LANSING, Mich. — How much of a difference does one word make in a gun-control law?
State democrats introduced a bill Wednesday they say would help keep firearms out of the hands of criminals. The bill would require universal background checks on all types of firearms and it's as simple as changing one word in the current legislation.
Michelle Packard was celebrating the Fourth of July at Adado Riverfront Park back in 2012 when she suddenly collapsed.
"She was unconscious. She was taken to the hospital and they discovered a bullet lodged in her brain," said Pamela Leidlein, Packard's mother.
Police believe someone fired a celebratory shot into the air and it hit Packard, but they've never been able to find out who did it.
Seven years later, Packard's mother is advocating for stricter gun laws. She joined lawmakers Wednesday morning as they introduced a bill package to require background checks for all firearms.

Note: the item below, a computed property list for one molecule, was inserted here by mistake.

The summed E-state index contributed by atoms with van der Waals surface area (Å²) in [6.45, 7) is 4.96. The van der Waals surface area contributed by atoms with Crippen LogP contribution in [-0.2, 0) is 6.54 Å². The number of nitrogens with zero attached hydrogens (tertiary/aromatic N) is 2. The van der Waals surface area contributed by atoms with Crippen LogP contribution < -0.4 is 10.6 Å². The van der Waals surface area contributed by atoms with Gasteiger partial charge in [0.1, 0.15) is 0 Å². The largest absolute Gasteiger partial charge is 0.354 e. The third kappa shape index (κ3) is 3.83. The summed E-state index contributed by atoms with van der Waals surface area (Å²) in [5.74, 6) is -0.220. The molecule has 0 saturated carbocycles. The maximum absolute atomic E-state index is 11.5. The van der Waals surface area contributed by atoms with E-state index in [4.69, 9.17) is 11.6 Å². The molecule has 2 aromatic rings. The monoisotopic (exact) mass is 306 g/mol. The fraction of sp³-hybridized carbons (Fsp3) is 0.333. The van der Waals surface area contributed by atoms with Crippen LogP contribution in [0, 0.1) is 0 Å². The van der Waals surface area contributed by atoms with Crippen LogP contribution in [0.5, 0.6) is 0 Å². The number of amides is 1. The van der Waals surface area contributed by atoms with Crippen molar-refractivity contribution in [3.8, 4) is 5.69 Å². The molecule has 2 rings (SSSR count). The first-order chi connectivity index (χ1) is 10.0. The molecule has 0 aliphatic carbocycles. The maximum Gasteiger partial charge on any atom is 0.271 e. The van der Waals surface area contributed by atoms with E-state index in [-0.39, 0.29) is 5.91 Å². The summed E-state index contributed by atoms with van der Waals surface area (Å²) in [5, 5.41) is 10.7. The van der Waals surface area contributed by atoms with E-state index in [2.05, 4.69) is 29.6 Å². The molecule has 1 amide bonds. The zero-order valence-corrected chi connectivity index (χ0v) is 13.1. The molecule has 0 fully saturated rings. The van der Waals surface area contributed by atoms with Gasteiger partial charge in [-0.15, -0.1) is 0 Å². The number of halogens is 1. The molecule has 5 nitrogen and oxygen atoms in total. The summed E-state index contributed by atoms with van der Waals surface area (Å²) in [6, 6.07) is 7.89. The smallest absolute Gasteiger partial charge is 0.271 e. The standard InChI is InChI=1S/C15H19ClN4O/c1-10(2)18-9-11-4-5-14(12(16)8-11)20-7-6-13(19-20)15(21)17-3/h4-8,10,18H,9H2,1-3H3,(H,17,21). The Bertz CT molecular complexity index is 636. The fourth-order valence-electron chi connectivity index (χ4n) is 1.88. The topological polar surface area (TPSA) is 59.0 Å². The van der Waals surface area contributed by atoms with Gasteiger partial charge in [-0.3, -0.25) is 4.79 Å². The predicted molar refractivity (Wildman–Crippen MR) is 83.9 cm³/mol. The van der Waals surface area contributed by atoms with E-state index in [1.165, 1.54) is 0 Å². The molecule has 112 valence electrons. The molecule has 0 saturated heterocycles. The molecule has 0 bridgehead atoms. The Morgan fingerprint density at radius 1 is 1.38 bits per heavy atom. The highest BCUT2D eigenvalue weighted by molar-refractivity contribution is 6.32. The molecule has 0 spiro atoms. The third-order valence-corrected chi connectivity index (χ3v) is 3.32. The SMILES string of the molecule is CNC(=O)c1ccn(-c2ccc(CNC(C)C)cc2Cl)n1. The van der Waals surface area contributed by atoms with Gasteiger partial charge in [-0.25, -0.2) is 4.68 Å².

"Continued failure to act and mitigate this threat is not only irresponsible, it is immoral," Rep. Robert Wittenberg said.
Currently, background checks are required to buy a pistol in Michigan.
"Literally, it's the change of one word. When we go in there right not, it says background checks for pistols, we change that to firearms," Wittenberg said.
But gun rights advocates say this is the same bill democrats have introduced in the past without success.
"They claim this is so common sense and so badly needed and so necessary. Give me one example. I get their laudable goal. The problem is their idea does not lead to their laudable goal," said Tom Lambert, of Michigan Open Carry.
The bills will be referred to a committee for hearings.
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